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Saying thank you

Things are in a really bad place right now. It is difficult to think of any aspect of the world that isn’t being strangled by malignant forces. This includes the web.

It's been a long time since the altruistic early web—putting content out there for the its own sake. The web doesn't feel transactional anymore, either. If I could put a label on the current state of things, it feels extractive.

In this ongoing despair I find myself remembering a rare and wonderful treat: the thank you email. They’re usually short and sweet, mentioning a specific thing I’ve made or written and what quality they liked about it. I don’t get them that often, but I cherish each one.

Thank you emails are private, and their goal is as earnest as it is direct. They don’t come with UTM tracking codes, quid pro quo schemes, or linkback spam. They also don’t have self-aggrandizing, parasocial vibe of a quote tweet (why I’ve been trying to only signal boost the original author as of late).

The recipient also doesn’t have to do anything with the email if they don’t want to—they can delete or archive it just as easily as replying. Sometimes when I say thank you back there isn’t a response. Sometimes we have a short conversation. There’s no gamification to navigate or burndown chart to satisfy. It’s great.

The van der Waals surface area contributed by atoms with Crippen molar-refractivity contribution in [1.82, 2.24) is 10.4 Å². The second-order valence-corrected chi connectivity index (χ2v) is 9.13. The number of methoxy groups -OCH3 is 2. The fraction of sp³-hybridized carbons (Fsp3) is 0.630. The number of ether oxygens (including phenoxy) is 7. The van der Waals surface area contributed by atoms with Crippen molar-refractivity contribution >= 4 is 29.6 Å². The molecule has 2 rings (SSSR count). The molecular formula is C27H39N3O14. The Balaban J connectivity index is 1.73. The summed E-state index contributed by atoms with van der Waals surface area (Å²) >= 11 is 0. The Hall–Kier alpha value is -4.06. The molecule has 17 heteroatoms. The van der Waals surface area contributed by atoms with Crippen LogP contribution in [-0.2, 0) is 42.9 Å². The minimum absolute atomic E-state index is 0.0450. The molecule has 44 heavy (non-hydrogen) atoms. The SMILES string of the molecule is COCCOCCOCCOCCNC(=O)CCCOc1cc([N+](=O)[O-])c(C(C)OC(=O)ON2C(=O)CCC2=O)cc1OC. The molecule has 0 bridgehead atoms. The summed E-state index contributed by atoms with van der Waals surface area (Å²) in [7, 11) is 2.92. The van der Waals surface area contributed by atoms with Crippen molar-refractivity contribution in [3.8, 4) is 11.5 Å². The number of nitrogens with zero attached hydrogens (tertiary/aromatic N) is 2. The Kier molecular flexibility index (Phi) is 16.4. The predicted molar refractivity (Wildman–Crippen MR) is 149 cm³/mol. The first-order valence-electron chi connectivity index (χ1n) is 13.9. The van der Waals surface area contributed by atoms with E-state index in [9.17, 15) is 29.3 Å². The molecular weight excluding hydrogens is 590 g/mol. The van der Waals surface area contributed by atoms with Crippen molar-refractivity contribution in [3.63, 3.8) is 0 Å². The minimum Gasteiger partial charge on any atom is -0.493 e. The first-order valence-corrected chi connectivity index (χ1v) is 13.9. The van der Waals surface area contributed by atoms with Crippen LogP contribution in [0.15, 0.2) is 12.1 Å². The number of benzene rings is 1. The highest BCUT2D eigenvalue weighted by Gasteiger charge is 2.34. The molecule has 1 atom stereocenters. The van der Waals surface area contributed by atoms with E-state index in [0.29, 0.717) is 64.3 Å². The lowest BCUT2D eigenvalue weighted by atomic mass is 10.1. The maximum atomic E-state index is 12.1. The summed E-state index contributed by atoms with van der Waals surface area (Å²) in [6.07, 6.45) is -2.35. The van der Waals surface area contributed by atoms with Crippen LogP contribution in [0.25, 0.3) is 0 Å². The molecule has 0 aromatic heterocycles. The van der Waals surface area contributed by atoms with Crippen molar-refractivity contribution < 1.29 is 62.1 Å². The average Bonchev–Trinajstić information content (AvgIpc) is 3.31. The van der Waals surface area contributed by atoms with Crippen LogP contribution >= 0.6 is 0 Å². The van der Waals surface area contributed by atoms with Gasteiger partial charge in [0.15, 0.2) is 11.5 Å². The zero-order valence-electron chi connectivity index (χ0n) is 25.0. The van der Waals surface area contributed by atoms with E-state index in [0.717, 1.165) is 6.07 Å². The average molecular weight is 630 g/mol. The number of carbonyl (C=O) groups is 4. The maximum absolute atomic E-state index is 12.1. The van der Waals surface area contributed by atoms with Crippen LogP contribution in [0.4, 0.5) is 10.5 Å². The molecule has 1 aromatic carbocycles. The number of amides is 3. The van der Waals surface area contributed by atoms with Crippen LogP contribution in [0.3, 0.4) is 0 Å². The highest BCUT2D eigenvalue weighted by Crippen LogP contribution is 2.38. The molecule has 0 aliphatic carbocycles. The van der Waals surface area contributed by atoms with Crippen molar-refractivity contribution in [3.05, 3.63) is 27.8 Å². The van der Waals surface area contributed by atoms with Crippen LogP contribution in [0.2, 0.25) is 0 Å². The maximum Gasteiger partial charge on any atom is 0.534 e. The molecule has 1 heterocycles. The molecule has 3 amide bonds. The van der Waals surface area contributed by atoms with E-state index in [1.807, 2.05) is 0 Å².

A thank you email feels like a personal and selfless act in a web that feels increasingly built to not facilitate this kind of interaction. I’ve given myself a challenge to send a thank you email each week to someone whose work I’ve enjoyed.

Most blog post authors fall over themselves to give out their contact information (don’t be creepy if they don’t). It takes only a modicum of effort to break out of a consumptive mode and fire an email off. And hey, maybe sending a thank you email is something you could do too!